Turkey’s top diplomat embarks on fence-mending visit to Riyadh
ANKARA - Turkey’s foreign minister arrived in Saudi Arabia on Monday for talks aimed at overcoming a years-long diplomatic rift.
Mevlut Cavusoglu was due to hold talks in the kingdom after years of tensions between the two regional powers, which are also at odds over Turkish support for Qatar in a dispute with its Gulf neighbours and over President Tayyip Erdogan’s backing of the Muslim Brotherhood, which is banned in Saudi Arabia.
Turkish officials had said Cavusoglu’s visit could include talks on possible sales of Turkish drones to Saudi Arabia, which they said Riyadh had requested. The current violent clashes in Jerusalem may also overshadow the bilateral talks.
“In Saudi Arabia to discuss bilateral relations and important regional issues, especially the attacks at the Al Aqsa Mosque and the oppression against the Palestinian people,” Cavusoglu wrote on Twitter upon his arrival in Saudi Arabia.
Qatar’s emir, Sheikh Tamim bin Hamad al-Thani, also visited Saudi Arabia’s Jeddah on Monday evening and met Saudi Crown Prince Mohammed bin Salman bin Abdulaziz to discuss bilateral ties and regional and international matters of common interest.
Qatar has close relations with Turkey and may be facilitating the latter’s talks with Riyadh, after the two Gulf countries reached in January a breakthrough in a three-year-old dispute. A statement issued by the emir’s office did not give further details.
More than 300 Palestinians were wounded on Monday, the Palestinian Red Crescent said, as Palestinian protesters threw rocks and Israeli police fired stun grenades and rubber bullets outside al Aqsa mosque in Jerusalem.
Later in the day, the Palestinian Islamist group Hamas said it had fired rockets into Israel, triggering warning sirens in Jerusalem and near the Gaza border, in an apparent response to the Palestinian injuries.
Erdogan said on Saturday the ongoing clashes showed Israel was a “terror state,” and that Ankara was working to mobilise international institutions.
On Monday he spoke to Palestinian President Mahmoud Abbas and Hamas political chief Ismail Haniyeh, state-owned Anadolu agency said.
Cavusoglu’s trip was initially intended to focus on mending bilateral ties that soured when Jamal Khashoggi – a Saudi journalist– was killed in Istanbul in 2018.
Erdogan said at the time the order to kill Khashoggi came from the “highest levels” of the Saudi government – a charge Saudi Arabia rejects. Ankara tried to exploit the case politically as much as it could to the displeasure of Saudi Arabia.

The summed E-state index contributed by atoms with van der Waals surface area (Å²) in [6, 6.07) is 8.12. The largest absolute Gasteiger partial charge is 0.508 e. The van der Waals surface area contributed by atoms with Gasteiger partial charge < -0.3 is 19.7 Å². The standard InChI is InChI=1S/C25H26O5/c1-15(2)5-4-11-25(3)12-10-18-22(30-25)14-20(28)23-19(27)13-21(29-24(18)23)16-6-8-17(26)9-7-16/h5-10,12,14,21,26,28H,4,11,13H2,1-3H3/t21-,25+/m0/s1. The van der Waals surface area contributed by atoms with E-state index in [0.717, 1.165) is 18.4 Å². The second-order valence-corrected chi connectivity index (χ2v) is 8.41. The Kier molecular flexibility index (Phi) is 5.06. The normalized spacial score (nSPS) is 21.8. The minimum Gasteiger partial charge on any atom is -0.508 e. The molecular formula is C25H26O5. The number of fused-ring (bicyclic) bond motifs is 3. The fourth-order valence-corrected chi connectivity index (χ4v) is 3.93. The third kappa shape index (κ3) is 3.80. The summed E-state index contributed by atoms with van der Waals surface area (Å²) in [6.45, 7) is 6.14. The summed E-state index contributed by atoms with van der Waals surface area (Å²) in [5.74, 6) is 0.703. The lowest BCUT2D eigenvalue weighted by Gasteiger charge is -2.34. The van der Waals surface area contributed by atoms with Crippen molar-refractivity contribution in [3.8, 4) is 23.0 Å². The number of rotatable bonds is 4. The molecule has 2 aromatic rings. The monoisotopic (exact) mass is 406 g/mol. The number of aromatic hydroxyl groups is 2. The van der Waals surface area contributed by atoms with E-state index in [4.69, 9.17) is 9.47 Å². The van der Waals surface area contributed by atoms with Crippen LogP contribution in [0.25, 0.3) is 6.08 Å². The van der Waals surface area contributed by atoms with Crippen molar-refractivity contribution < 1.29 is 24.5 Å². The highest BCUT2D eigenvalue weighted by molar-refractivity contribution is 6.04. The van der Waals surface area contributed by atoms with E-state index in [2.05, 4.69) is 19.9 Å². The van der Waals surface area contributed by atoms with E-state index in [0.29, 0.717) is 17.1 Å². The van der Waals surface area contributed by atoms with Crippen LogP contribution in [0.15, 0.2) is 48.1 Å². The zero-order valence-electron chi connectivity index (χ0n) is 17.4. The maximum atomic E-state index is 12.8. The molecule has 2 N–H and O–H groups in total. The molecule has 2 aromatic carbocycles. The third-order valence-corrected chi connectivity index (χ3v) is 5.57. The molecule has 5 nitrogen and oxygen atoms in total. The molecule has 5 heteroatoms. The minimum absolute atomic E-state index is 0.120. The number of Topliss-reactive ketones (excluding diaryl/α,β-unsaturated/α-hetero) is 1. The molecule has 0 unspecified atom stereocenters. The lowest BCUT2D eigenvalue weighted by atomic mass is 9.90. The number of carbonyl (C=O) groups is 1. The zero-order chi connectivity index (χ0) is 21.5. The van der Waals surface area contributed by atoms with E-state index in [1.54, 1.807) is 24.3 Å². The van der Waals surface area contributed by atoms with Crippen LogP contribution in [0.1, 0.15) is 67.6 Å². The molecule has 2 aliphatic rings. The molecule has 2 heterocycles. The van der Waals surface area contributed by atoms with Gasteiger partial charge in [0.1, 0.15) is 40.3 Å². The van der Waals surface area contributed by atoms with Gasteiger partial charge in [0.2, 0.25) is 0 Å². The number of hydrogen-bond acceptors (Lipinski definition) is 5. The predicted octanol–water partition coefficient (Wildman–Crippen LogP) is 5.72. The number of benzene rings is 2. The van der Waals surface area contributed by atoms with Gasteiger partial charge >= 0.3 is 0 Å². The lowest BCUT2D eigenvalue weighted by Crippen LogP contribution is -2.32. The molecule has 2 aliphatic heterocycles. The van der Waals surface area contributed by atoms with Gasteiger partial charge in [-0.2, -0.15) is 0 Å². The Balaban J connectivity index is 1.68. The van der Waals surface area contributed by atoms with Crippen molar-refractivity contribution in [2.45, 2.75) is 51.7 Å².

The crisis prompted an unofficial Saudi trade boycott which slashed the value of Turkish imports by 98%. Saudi Arabia is also closing eight Turkish schools in the kingdom, Anadolu reported last month.
Cavusoglu’s two-day visit follows Turkey’s talks last week with Egypt, another US-allied regional power, also aimed at repairing troubled relations.
Though Turkey is apparently seeking to improve ties with Saudi Arabia, political analysts argue Ankara is following a set of contradictory approaches in its relationship with Riyadh.
While displaying intent to surmount the legacy of past problems, Ankara is still trying to impose its regional policies.
Turkey has given its support for Gulf reconciliation and which it hoped would provide it with an opportunity to return to the region through the front door. But it has not taken any tangible steps to show good faith, whether at the political level nor in the media, nor especially on the ground through its network of relations in Yemen or the Horn of Africa.
Turkish support for groups and militias linked to the Muslim Brotherhood is one of the factors that have hindered the implementation of the Riyadh Agreement. This support has not eased tensions within Yemen’s “legitimacy” camp and flies in the face of the Saudi plan to speed a Yemeni political settlement that ensures Riyadh’s national security and curtails Iranian influence in the strategic region.
According to media reports, Turkey supports the continuation of chaos in Yemen until it secures a strategic foothold for itself in the region.
Ankara has also enhanced its intelligence presence in the region by sending security officers under various covers, including humanitarian missions, such as working for the Turkish Humanitarian Relief Foundation.
The matter does not stop at Yemen nor at obstructing a political settlement there that would enable Riyadh to exit with the least possible damage. Turkish activities blocking the interests of Saudi Arabia and other Gulf countries have become more obvious in the Horn of Africa, with a focus on securing positions in Somalia and Djibouti.
Last year, Saudi businessmen endorsed an unofficial boycott of Turkish goods in response to what they called hostility from Ankara, slashing the value of trade by 98%.
A senior Turkish official said that the trade embargo and the conflicts in Syria and Libya would be discussed with the Saudis as Cavusoglu visits Riyadh. A Saudi request for Turkish armed drones may also be on the agenda, two Turkish officials said.
Erdogan said in March Saudi Arabia sought to buy Turkish armed unmanned aerial vehicles. Several countries have shown interest in the drones, which were used in conflicts in Syria, Libya and Nagorno-Karabakh.
A foreign diplomat in Riyadh said the Saudis wanted to use Turkish drones against Iran-aligned Houthi militias in Yemen, and would discuss buying Turkish-made Bayraktar TB2 drones.